In a special session of the UN Security Council on Wednesday that was convened after the Egyptian airstrikes on Darna, which ISIS controls, Egypt proposed the creation of an international military coalition to fight ISIS in Libya as well as the removal of the arms embargo on Libya, in order to let the recognized government acquire the weapons it needs to fight the Islamic State.
But as in Syria, the United States is stuck in a position of waiting, and its policy is that there must be cooperation with UN special representative Bernardino Leon, of Spain, who is attempting to establish a national unity government. In other words, first a political solution for the Libyan government and only afterwards, maybe, weapons too.
The American position has no real support in Libya. The deep conflicts between the two governments and the rivalries between the various armed militias that support one of the governments, in addition to the tribal rivalries, have made a political solution seem far off. Italy, on the other hand, which sees itself as being on the front line against ISIS in Libya, is willing to send 5,000 soldiers to help the Libyan army, on condition of the approval of the United Nations.
Egypt and the United Arab Emirates, meanwhile, are conducting their own policy vis-a-vis Libya. Egyptian President Abdel-Fattah al-Sissi, who this week visited the air force from which the strike that killed 50 ISIS militants and civilians was launched, is willing to continue to attack in Libya as long as necessary. Egyptian Foreign Minister Sameh Shoukry may have denied reports that Egypt sent commando forces into Libya that killed 150 ISIS militants, but Egyptian officials made it clear that if there is a need, “Egypt will not hesitate to act in every way to protect its citizens.”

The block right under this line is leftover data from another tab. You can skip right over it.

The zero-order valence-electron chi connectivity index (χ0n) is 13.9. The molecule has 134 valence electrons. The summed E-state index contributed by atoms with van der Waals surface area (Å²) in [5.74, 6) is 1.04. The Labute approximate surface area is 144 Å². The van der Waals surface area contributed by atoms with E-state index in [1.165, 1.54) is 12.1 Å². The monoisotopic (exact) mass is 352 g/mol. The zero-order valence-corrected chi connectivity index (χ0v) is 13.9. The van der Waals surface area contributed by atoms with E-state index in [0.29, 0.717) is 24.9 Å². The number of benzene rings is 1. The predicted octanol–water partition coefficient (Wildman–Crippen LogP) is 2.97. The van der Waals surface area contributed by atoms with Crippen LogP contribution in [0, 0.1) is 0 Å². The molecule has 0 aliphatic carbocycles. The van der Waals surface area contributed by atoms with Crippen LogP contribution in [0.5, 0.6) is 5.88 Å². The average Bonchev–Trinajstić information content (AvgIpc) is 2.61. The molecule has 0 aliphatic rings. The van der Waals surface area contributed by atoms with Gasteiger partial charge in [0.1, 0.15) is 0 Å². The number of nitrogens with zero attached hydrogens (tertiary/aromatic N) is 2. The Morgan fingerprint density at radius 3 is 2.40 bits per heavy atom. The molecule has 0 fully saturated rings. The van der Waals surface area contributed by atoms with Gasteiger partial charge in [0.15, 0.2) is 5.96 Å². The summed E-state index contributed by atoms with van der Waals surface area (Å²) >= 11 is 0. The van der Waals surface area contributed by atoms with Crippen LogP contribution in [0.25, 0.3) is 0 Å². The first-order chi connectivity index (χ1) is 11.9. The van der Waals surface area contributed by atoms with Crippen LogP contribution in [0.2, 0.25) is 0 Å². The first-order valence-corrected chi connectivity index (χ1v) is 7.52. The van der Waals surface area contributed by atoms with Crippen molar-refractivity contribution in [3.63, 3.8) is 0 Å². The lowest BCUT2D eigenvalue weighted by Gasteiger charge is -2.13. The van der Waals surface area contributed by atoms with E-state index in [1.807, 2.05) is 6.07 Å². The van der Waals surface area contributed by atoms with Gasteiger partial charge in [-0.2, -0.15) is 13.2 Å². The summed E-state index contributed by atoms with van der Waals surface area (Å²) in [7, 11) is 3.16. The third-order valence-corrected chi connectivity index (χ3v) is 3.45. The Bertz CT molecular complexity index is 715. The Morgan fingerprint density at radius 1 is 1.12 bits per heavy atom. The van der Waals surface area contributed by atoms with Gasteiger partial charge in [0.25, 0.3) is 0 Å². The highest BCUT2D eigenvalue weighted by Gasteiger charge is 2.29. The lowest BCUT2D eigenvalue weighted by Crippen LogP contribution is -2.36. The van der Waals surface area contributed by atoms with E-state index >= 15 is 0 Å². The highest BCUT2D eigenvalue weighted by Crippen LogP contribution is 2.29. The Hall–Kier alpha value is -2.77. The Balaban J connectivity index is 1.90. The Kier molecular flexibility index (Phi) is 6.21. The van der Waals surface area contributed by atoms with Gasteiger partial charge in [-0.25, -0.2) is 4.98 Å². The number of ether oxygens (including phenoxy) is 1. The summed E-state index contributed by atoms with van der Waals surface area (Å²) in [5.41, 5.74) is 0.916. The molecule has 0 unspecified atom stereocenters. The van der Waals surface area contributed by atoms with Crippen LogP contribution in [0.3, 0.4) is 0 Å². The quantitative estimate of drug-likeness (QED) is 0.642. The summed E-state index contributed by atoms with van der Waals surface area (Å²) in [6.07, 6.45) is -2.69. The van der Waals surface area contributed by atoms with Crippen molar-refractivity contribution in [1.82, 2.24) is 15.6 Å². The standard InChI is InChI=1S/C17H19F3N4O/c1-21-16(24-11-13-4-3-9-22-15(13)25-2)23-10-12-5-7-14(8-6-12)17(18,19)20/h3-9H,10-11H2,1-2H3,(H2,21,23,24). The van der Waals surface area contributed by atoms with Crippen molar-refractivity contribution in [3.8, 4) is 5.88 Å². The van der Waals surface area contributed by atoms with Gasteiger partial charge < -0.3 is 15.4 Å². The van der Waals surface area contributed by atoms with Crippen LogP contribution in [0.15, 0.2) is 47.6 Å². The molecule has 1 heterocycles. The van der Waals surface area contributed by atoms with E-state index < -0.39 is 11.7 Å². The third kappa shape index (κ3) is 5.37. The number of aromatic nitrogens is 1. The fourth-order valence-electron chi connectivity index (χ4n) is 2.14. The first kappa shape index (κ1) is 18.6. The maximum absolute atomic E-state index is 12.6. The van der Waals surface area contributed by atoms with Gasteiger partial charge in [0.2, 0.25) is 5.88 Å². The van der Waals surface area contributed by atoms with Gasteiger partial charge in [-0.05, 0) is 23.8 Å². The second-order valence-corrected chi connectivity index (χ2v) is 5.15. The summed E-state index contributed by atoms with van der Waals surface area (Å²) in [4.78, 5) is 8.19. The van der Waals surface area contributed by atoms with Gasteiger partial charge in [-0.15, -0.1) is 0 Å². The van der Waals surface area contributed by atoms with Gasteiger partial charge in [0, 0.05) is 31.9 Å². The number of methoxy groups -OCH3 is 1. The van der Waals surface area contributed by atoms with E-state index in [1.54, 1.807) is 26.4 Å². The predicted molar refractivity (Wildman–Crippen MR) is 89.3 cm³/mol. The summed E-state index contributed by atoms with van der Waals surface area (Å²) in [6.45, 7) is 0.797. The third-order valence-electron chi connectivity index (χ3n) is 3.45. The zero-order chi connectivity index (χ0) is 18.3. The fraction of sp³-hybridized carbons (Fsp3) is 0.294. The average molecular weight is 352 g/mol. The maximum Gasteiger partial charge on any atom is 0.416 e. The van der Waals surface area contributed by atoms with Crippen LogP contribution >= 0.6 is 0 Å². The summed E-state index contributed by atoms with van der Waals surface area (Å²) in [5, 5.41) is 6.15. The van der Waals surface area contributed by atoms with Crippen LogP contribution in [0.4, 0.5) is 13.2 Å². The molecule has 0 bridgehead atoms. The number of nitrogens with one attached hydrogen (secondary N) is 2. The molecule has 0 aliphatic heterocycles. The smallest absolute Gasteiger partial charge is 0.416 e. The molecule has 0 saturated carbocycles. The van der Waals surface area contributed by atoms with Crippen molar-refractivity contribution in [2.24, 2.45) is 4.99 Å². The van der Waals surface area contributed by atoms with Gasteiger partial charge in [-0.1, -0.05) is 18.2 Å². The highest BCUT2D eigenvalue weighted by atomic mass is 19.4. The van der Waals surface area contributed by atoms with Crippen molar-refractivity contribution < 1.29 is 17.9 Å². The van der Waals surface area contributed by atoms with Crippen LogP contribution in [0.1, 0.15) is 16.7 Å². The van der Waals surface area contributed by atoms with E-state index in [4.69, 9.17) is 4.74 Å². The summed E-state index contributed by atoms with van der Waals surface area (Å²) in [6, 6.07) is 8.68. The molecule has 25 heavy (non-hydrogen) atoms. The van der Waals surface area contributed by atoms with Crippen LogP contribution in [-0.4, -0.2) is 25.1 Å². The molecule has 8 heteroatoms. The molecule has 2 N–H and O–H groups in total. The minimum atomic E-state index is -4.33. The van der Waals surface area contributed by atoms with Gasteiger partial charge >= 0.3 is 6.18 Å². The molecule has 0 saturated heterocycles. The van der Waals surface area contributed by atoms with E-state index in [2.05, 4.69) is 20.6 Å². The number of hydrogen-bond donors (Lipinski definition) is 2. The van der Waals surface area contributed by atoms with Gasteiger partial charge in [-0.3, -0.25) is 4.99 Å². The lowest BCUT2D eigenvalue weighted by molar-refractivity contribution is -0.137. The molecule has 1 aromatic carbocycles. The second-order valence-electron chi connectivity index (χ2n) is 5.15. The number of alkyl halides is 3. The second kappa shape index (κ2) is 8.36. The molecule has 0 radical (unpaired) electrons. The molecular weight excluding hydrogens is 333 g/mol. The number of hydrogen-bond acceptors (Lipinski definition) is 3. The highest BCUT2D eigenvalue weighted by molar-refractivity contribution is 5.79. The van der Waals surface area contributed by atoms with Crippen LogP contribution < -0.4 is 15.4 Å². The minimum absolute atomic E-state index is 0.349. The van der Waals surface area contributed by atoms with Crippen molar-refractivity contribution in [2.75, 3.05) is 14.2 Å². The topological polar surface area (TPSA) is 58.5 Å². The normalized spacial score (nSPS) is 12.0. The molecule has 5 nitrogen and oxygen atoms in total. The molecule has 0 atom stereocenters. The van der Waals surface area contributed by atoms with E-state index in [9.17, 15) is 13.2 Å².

An estimated two million Egyptians live in Libya, mainly due to the greater work opportunities there. They began trickling back into Egypt this week, with no guarantee of work in their homeland.
In the meantime, the Egyptian airstrikes led to a diplomatic row between Egypt and Qatar, which recalled its ambassador from Cairo after Egypt’s envoy to the Arab League accused Qatar of interfering in Egypt’s internal affairs and implied that Qatar supported terrorism. The envoy’s Qatari counterpart only expressed his reservations about the Egyptian operation, saying it constituted interference in Libyan domestic affairs.
It’s not that Qatar really cares about interference in Libya — it is bankrolling several religious militias there — but when Saudi Arabia accusesd Qatar of interfering in the affairs of Arab nations, it caused a break in diplomatic relations among Qatar and Saudi Arabia, the United Arab Emirates and Bahrain.
The challenge is how to block the spread of ISIS to other parts of Libya and prevent it from expanding into other North African states such as Tunisia, Algeria and Morocco.
According to reports from Tunisia, ISIS activists are already at work there, and Tunisia has “exported” a few hundred militants to Libya, in addition to the 3,000 Tunisians who went to fight in Syria, who plan plan to return home to establish an ISIS bridgehead in Tunisia.